Stolen credentials played a critical role in a recently disclosed cyberespionage campaign that targeted 10 mobile carriers around the world, showing that leveraging usernames and passwords remains a key tactic for threat actors and demonstrating why companies are looking into passwordless authentication.
In that attack, a cyberespionage group connected to China first exploited a vulnerability in an Internet-connected Web server to gain a foothold in the victims’ network, according to security company Cybereason, which discovered the campaign. Next, the threat actors collected usernames and passwords (a process known as credential dumping) from the compromised machine using a customized version of Mimikatz, the popular credential dumping tool.
They repeated this pattern — infiltrate servers via the vulnerability, dump credentials — and moved laterally through the network to compromise important assets like database and production servers and the Domain Controller, which gave the attackers full control of the victim’s network.
Leveraging passwords key APT10 technique
Cybereason said many of the techniques used in the campaign are associated with APT10, a group of attackers that’s affiliated with China. Using stolen credentials is a common APT10 tactic, judging by another attack that was attributed to the group.
In that campaign, APT10 used stolen usernames and passwords to access the networks of an apparel company, a law firm, and Visma, a Norwegian IT and business cloud service provider. The credentials were likely acquired in separate attacks targeting managed service providers, according to research from security companies Recorded Future and Rapid7.
Once inside the network, the attackers used Mimikatz to dump credentials and access additional machines, including Visma’s Microsoft’s Active Directory domain control. Once inside, they copied a file with Active Directory data for the company’s network, including passwords hashes for every user in the domain.
Gathering usernames and passwords was critical step in achieving the attack’s objective: obtaining intellectual property. Each credential allowed them to access a machine that could contain the information they were after.
Enterprises look to passwordless authentication
To mitigate the security issues associated with passwords, like threat actors using them to infiltrate targets, companies are considering adopting passwordless authentication for employees. This authentication method is already popular in the consumer space: think of how many people use a biometric like their fingerprint or face to unlock a smartphone or access a mobile banking app.
Microsoft plans to stop using passwords for employee authentication this year. Instead, they’ll use biometrics, said Sian John, Microsoft’s chief security adviser EMEA. He added that Microsoft expects other companies to stop using passwords for employee authentication within six years. Workers, accustomed to using passwordless authentication to with their smartphones, are ready to use it at work, according to a survey Veridium conducted. Out of 1,000 adults polled, 70 percent said that they wanted to use biometric authentication in the office.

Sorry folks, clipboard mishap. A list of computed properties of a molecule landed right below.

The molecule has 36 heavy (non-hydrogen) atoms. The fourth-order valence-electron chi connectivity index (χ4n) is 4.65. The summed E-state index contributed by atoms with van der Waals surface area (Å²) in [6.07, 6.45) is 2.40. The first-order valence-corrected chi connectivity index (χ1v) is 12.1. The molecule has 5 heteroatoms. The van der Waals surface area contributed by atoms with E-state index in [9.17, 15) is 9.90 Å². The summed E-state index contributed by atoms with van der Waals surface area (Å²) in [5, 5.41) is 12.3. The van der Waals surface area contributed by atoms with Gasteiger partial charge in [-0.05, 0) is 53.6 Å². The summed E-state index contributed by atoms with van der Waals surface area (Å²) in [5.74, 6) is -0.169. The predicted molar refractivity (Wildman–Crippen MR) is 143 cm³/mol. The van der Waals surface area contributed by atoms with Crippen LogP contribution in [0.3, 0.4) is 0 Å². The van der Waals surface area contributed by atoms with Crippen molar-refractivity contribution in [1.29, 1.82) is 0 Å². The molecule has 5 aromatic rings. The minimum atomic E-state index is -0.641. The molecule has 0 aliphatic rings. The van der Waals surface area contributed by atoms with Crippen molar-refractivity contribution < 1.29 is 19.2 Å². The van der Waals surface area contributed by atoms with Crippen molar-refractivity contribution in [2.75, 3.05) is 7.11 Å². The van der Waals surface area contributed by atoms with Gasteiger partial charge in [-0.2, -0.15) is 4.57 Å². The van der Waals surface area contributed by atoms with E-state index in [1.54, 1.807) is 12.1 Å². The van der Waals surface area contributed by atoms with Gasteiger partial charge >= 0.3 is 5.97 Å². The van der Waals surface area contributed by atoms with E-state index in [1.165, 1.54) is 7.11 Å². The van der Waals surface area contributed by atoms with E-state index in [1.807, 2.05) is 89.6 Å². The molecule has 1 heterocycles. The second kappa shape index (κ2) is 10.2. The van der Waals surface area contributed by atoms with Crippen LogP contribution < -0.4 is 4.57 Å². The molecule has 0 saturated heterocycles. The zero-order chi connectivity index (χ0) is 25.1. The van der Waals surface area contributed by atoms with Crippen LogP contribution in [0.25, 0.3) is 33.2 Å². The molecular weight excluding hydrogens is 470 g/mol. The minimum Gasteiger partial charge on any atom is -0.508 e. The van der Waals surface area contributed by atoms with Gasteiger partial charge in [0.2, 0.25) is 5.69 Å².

Curious about going passwordless? Here’s what to consider
As enterprises start looking into passwordless authentication using biometrics, here’s what they should keep in mind:
- Find a passwordless authentication solution that offers a unified, frictionless authentication experience. Organizations should look for a platform that unifies passwordless authentication across devices. For example, employees should be able to use their smartphone’s biometric sensor to unlock a work desktop.
- Consider how will the biometric template be stored. Using a distributed data model minimizes the risk of a template being exposed in a data breach. In this model, an encrypted template is broken into pieces and stored on a person’s smartphone and a company’s server. Attackers would need to access both the smartphone and the server to complete the biometric template.
- Look for passwordless authentication solutions that are mobile first. Smartphones play indispensable roles in people’s lives and that’s why we always have them on us. Given how ingrained smartphones have become in people’s personal lives, they expect these devices to play an equally large part in their professional lives, particularly around offering a better authentication experience at work.